At times on Sunday inside SoFi Stadium against the Los Angeles Rams, the Pittsburgh Steelers’ offensive line was getting after it in the run game.
There were some decent runs early in the game that showed some promise for the Steelers on the ground, but it was too far and few between as the Steelers had just 18 rushing yards entering the fourth quarter and trailing 17-10.
Then, things completely changed for the entire offense.
Pittsburgh’s offensive line really started to displace defenders and things really started clicking for the offense, especially in the run game.
Though Pittsburgh finished with just 81 yards rushing on the afternoon, the Steelers ran for three touchdowns, two of which came in the fourth quarter. None was bigger than Najee Harris’ 3-yard plunge into the end zone to give the Steelers the lead with 7:20 left in the fourth quarter. But it was Jaylen Warren’s 13-yard touchdown run with 13:49 left in the fourth quarter that was beautifully blocked and showed that the Steelers were really taking over in the run game.
Facing a 2nd and 5 from the Rams’ 13-yard line, the Steelers ran a toss left to Warren after a quick motion from Allen Robinson II across the formation. The toss to Warren was away from Los Angeles star defensive lineman Aaron Donald, too, giving the Steelers an advantage.
Left guard Isaac Seumalo started the party with a pair of crucial blocks. Seumalo was tasked with kicking out the defensive lineman aligned over left tackle Dan Moore Jr. to open the lane. With a good get-off and a powerful blow to the defensive tackle, Seumalo was able to help Moore displace the defensive tackle to open up the gaping hole.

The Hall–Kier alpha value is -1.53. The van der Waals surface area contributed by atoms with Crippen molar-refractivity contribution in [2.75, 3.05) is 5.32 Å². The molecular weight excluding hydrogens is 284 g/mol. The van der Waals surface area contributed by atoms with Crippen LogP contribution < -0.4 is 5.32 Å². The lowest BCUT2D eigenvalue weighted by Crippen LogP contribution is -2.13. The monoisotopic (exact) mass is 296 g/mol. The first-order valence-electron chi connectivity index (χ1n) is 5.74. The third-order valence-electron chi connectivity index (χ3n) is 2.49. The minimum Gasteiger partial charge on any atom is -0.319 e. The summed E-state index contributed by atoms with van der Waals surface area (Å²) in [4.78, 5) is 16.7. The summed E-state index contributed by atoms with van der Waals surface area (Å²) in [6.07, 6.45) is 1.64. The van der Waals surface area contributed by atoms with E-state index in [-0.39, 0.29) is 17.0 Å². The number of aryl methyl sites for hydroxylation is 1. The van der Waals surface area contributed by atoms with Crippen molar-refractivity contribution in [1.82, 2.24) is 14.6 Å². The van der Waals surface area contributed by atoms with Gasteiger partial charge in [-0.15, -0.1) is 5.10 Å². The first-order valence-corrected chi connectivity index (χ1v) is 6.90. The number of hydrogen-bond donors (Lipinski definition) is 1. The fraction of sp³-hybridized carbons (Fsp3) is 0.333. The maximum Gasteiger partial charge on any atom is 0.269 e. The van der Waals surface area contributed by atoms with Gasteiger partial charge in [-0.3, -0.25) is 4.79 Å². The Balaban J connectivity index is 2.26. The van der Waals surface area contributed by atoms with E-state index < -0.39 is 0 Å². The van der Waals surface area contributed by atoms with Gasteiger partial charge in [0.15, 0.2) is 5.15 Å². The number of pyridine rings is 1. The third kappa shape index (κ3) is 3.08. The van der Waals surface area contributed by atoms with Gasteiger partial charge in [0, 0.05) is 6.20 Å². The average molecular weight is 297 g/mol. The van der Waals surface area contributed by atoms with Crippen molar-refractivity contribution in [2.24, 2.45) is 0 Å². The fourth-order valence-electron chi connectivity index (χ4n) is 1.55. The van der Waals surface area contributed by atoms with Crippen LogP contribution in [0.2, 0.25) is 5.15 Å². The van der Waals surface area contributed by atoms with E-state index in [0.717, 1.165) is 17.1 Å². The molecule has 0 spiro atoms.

Then, after his big kick-out block on the defensive lineman, Seumalo had great eyes to climb to the second level. Getting a hat on Los Angeles linebacker Ernest Jones IV, he turned him in the process, allowing Seumalo to put himself between Jones and Warren, who was coming in hot off his hip.
As Seumalo gets the pair of big blocks to give Warren a lane, right guard James Daniels quietly makes the block that broke the Rams’ dam.
Daniels does a good job of climbing vertically to the second level on the toss play, aiming to track down the backside safety, Quentin Lake, who is in the box on the play.
Daniels gets off the ball quickly and cleanly, takes a great angle vertically to get a hat on Lake and then sticks with him as Lake tries to work across the formation. It’s not a pancake from Daniels, but it’s an outstanding job of staying engaged and using body positioning to create a lane off of his hip. Stick with it just enough, hold your block just a bit longer, big things can happen.
Credit to Mason Cole on the play, too. That’s a very tough reach block to try and hit, especially when the nose tackle is shaded over your play-side shoulder and you aren’t getting help from your guard.
Cole has struggled at times this season, but he did a great job getting just enough to hook the nose tackle long enough to let Warren burst through the hole, leading to the 13-yard touchdown.
It was arguably one of the better-executed run plays this season from the Steelers, and certainly their best in the win on the road against the Rams. That’s a testament to the work the interior of the offensive line did to get Warren into the end zone, igniting the comeback.